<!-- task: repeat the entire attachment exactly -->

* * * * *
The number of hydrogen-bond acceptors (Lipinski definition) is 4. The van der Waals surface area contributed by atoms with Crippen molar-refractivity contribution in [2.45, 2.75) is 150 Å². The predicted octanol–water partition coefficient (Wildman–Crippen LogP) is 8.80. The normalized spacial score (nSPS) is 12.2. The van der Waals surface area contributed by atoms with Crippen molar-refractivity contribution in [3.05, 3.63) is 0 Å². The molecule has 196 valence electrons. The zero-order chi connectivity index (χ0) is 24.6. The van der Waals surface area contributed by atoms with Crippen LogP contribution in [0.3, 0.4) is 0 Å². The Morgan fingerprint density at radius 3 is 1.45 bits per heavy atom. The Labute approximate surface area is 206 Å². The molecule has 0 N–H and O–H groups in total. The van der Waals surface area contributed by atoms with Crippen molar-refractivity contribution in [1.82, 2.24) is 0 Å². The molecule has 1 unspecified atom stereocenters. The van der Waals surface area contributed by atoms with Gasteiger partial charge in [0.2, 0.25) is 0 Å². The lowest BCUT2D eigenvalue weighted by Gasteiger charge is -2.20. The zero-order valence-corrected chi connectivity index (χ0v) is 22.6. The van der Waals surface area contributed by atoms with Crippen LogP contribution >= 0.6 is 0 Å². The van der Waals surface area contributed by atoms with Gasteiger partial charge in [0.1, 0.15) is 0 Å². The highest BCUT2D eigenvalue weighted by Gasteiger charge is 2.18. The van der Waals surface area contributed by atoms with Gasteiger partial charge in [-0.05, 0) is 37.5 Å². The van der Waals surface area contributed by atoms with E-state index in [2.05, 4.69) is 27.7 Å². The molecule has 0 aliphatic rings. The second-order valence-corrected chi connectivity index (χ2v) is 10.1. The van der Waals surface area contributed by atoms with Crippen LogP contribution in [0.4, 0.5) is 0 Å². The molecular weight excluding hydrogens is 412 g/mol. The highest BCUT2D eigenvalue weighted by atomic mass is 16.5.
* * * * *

The number of hydrogen-bond acceptors (Lipinski definition) is 4. The van der Waals surface area contributed by atoms with Crippen molar-refractivity contribution in [2.45, 2.75) is 150 Å². The predicted octanol–water partition coefficient (Wildman–Crippen LogP) is 8.80. The normalized spacial score (nSPS) is 12.2. The van der Waals surface area contributed by atoms with Crippen molar-refractivity contribution in [3.05, 3.63) is 0 Å². The molecule has 196 valence electrons. The zero-order chi connectivity index (χ0) is 24.6. The van der Waals surface area contributed by atoms with Crippen LogP contribution in [0.3, 0.4) is 0 Å². The Morgan fingerprint density at radius 3 is 1.45 bits per heavy atom. The Labute approximate surface area is 206 Å². The molecule has 0 N–H and O–H groups in total. The van der Waals surface area contributed by atoms with Crippen molar-refractivity contribution in [1.82, 2.24) is 0 Å². The molecule has 1 unspecified atom stereocenters. The van der Waals surface area contributed by atoms with Gasteiger partial charge in [0.2, 0.25) is 0 Å². The lowest BCUT2D eigenvalue weighted by Gasteiger charge is -2.20. The zero-order valence-corrected chi connectivity index (χ0v) is 22.6. The van der Waals surface area contributed by atoms with Crippen LogP contribution >= 0.6 is 0 Å². The van der Waals surface area contributed by atoms with Gasteiger partial charge in [0.1, 0.15) is 0 Å². The highest BCUT2D eigenvalue weighted by Gasteiger charge is 2.18. The van der Waals surface area contributed by atoms with Gasteiger partial charge in [-0.05, 0) is 37.5 Å². The van der Waals surface area contributed by atoms with E-state index in [2.05, 4.69) is 27.7 Å². The molecule has 0 aliphatic rings. The second-order valence-corrected chi connectivity index (χ2v) is 10.1. The van der Waals surface area contributed by atoms with Crippen LogP contribution in [0.4, 0.5) is 0 Å². The molecular weight excluding hydrogens is 412 g/mol. The highest BCUT2D eigenvalue weighted by atomic mass is 16.5.